You can get it smelling, you can get it tasting. You can get it by hearing a Victoria Bitter commercial from the 1980s. It's a deep sense of nostalgia and food and drink companies are using it to their advantage.
"There are strong links between smell, an important component of flavour, and the memory and emotion centres of our brains," says Dr Alex Russell, an expert in taste and all things olfactory.
"We tend to look back at earlier times with fondness, so eating a Wagon Wheel, for example, becomes more than just eating a bikkie. It might include happy memories of a family picnic. When brands focus on those personal connections, nostalgia can be a powerful marketing tool."
Personal connection to a brand is what Pizza Hut is banking on as it celebrates 50 years in Australia this week. The company has recently been using social media to reference key moments in Australian culture over the past five decades, while posting photographs of Pizza Hut stores from a time when Super Supreme was the biggest thing since sliced beetroot on a burger.
"When I was growing up in Sydney's Hills District, the only decent option for a casual dine-in meal was the milk bar," says 68-year-old Cay Rieck.
"Then all the American takeaway restaurants started setting up and it was really exciting. I have plenty of great memories of eating at Pizza Hut with my girlfriends in my late teens, and later taking my kids there for the dessert bar with those little marshmallows."
Pizza Hut is now the fastest growing quick-service restaurant brand in Australia, a success its chief executive, Phil Reed, partly attributes to "re-igniting the emotional power of the brand through nostalgia"; Bringing "Dougie the Pizza Boy" back for a commercial in 2019 was an inspired idea.
Reik, a Pizza Hut super fan, now regularly visits the franchise with her grandchildren and enjoys reliving the memories of her youth over a slice of Hawaiian. "When you consider all the other franchises that have been and gone, it's certainly stood the test of time," she says.
Other brands on board the nostalgia bus include KFC embracing its full historic name last year to print "Kentucky Fried Chicken" on its buckets; McCain relaunching childrens' birthday party favourite Potato Smiles in June; and McDonald's November re-release of classic Happy Meal toys including the Hamburger Changeable, last seen at the Golden Arches in 1989.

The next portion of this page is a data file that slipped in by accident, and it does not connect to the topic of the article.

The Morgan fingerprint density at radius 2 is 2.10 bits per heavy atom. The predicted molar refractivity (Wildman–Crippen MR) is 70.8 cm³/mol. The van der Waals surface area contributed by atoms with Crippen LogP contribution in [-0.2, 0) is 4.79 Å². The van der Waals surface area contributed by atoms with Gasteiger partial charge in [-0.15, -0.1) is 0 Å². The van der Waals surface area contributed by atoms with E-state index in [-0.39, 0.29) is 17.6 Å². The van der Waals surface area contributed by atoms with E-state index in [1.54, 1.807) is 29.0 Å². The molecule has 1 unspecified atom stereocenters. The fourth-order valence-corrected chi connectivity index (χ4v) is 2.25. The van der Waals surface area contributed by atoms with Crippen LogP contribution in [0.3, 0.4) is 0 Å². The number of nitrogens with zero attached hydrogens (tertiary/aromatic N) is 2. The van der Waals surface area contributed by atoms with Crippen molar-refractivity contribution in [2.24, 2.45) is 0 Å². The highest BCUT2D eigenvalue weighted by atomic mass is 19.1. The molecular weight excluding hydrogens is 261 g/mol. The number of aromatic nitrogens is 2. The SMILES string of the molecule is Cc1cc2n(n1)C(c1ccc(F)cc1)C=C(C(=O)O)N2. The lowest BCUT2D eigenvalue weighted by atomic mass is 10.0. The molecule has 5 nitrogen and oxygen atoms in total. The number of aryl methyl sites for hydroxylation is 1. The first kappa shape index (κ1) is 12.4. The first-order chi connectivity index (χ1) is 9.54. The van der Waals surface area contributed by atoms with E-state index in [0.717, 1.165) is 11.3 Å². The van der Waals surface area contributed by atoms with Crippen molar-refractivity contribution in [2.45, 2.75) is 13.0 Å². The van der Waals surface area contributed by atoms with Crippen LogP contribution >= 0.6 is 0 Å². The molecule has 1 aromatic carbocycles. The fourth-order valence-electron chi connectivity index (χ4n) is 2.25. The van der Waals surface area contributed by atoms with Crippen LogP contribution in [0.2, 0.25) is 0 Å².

Beer companies are particularly fond of using nostalgia to sell their brews, especially with limited-edition can designs inspired by labels of the '70s and '80s.
"People of a certain age or older might like to think back to those decades because it reminds them of younger days at the pub, probably with mates," says Russell. "That's assuming it wasn't a blinder and they can remember most of it."
One canned beer making a comeback is Resch's, owned by Carlton & United Breweries and stalwart of Sydney watering holes for the past 100 years.
On August 15, Carlton will release cans of Resch's Pilsner (affectionately known as the Silver Bullet) for the first time since 2005. The launch is a result of lengthy campaigning by the fan-run Resch's Appreciation Society on Facebook.
"By relaunching the Silver Bullets we hope to tap into drinkers' nostalgia and the great memories they associate with these cans," says Resch's marketing manager Hugh Jellie.
"The world's in a pretty crazy place right now and the humble Silver Bullet is a reassuring reminder of simpler times."
The Resch's Appreciation Society began in 2009 after founder Matt Henricks was fed up with the dwindling supply of the beer across pubs and bottleshops. He decided to start a Facebook group dedicated to mapping locations where Resch's was available across the country.
"There's just nothing as refreshing and believe me, I've unfortunately had to try everything else," Henricks says. By convincing Carlton that the pilsner was worth restoring to its former canned glory, Henricks believes the Resch's Appreciation Society has "single handedly resuscitated the brand".
Jellie only wishes Carlton had started canning Resch's again earlier. "We stopped making Silver Bullets because sales were down," he says. "The society's passion helped us realise this was a mistake."
Eight foods better left remembered than experienced
Sometimes the memory of a food is more delicious than its reality, especially when it comes to childhood treats.
Like "discount" and "sashimi", "peelable" and "cheese" are two words that should never be seen together.
Even five-year-olds would prefer to eat broccoli than then weird gumball that is Bill's bulbous nose. Cheap and sickly stuff, although the bullet hole in the hat is brilliant.
Four per cent beef and 100 per cent stodge, the Chiko can also be used to prop fire doors in lieu of an actual brick.
Hey kids, is anyone keen for puffed rice mixed with cocoa powder and covered in vegetable shortening? Nope? OK, then. Fair enough.
Look, it's fine, but hundreds-and-thousands held together by margarine and Tip Top is hardly cause for excitement in a world where party pies and sausage rolls exist.
Lolly Gobble Bliss Bombs
Objectively excellent name; terrible excuse for caramelised popcorn.
Schweppes fizzy passionfruit sugar water is only drinkable after dilution with vodka and two bags of Bells Ice.
The Wagon Wheel
A potentially controversial inclusion, but Arnotts' marshmallow-jam biscuit is too crumbly by half and the compound chocolate tastes like a 20¢ Easter egg.